Liberté, Égalité, Fraternité … Sécurité

Within a few hours of the terrorist attacks on Paris which left 130 dead and some 350 injured, President François Hollande declared a nationwide state of emergency in accordance with Public Law 55-385. As we noted previously, this declaration marked only the second time that a nationwide state of emergency was declared in France since the end of World War II.

The state of emergency, which went into effect at midnight on November 14, grants broad police powers to the French government and to the prefectures. In accordance with the law of 1955, these powers — granted for up to 12 days — include the power to impose curfews and traffic bans, to control public movements, to prohibit assembly and public gatherings, to conduct warrantless searches and house arrests (day or night), and to close theaters and other meeting places.

Pursuant to the declaration of a state of emergency, in the first five days after the terrorist attacks, the French police and military conducted 793 raids — most notably a house raid in the Paris suburb of Saint-Denis that led to the killing of the person believed to have orchestrated the attacks, Abdelhamid Abaaoud. The government also detained 90 individuals and placed 164 under house arrest; charged 124 individuals with offenses; and seized 174 different weapons, including 18 described as “military-style firearms,” 84 rifles, and 68 handguns (a notable fact, given France’s stringent firearms laws).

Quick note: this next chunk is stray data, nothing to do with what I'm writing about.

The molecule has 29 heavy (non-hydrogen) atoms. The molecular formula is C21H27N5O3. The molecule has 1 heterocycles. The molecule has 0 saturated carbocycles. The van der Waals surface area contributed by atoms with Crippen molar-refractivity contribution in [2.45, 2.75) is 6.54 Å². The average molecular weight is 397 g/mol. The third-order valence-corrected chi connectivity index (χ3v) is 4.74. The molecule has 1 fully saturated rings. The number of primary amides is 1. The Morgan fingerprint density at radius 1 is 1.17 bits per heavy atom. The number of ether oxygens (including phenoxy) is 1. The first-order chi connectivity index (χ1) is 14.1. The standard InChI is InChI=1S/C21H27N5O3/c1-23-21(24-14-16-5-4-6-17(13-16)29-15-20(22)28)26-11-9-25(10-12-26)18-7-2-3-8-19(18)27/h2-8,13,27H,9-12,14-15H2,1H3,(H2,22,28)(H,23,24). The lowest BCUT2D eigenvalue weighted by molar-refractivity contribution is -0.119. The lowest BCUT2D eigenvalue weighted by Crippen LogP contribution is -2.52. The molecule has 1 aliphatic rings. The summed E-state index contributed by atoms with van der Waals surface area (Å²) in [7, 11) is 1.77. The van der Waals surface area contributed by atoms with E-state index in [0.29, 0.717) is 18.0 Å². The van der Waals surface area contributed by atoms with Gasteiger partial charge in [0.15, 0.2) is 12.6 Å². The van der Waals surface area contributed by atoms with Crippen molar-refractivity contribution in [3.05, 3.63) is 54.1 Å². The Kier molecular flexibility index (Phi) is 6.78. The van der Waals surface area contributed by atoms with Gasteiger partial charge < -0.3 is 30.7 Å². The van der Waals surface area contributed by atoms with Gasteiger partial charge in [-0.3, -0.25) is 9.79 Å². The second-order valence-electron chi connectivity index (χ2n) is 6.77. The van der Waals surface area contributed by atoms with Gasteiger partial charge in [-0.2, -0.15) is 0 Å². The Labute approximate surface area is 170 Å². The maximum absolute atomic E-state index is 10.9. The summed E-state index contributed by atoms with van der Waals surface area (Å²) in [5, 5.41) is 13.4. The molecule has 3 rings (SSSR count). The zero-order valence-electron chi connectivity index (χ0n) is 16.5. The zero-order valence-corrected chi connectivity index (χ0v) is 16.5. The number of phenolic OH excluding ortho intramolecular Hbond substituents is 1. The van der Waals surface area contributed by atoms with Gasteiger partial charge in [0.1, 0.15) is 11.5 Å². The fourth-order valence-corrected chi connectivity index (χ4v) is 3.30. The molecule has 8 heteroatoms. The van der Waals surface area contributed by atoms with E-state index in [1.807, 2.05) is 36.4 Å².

Less than a week after the attacks, the French Parliament approved the extension of the state of emergency for an additional period of three months. They did so by wide margins and with little debate and discussion (the lower house approved the extension by a 551-6 margin on November 19 and the French Senate voted to approve the extension on November 20). Beyond just extending the timeframe of the state of emergency, French lawmakers also amended the underlying 1955 law, expanding the scope of the government’s emergency powers to allow for house arrests with a lower level of suspicion, as well as various powers to search computer data and to dissolve groups that participate in or incite “serious violations of public order.”

As we discuss in Law in Times of Crisis, the extension of the declared state of emergency reflects several common trends, including the rush to legislate in the aftermath of atrocity. Immediately after terrorist attacks, governments often argue that if new offenses are added to the criminal code and the scope of existing offenses are broadened — and if the arsenal of law enforcement agencies is enhanced by giving them more sweeping powers — the country will be more secure and better able to face future threats. The compulsion to respond quickly frequently results in rushed legislation, often without much debate and sometimes forgoing normal legislative procedures. Fear and the political need for speedy responses also raises the risk of temporary legislation becoming permanent and entrenched, which in turn can result in long-term harms to fundamental civil liberties and human rights as the rushed modifications become the “new normal.”

Furthermore, in the immediate wake of tragedy, it may be more politically acceptable to confer broad emergency powers on the government when the perceived threats come from “others” who are well-defined and clearly separable from more powerful parts of the community. The clearer the distinction between “us” and “them” and the greater the threat “they” pose to “us,” the greater in scope the powers assumed by government and tolerated by the public become. In contemporary France the “us”/“them” phenomenon is a complicated proposition as it directly effects the rights and duties of citizens, rather than enemies conveniently located in a territory outside the state. “Home-grown” terrorism and radicalization continue to pose challenges for meaningfully advancing a pluralistic application of democracy in tandem with security, liberty, and equality.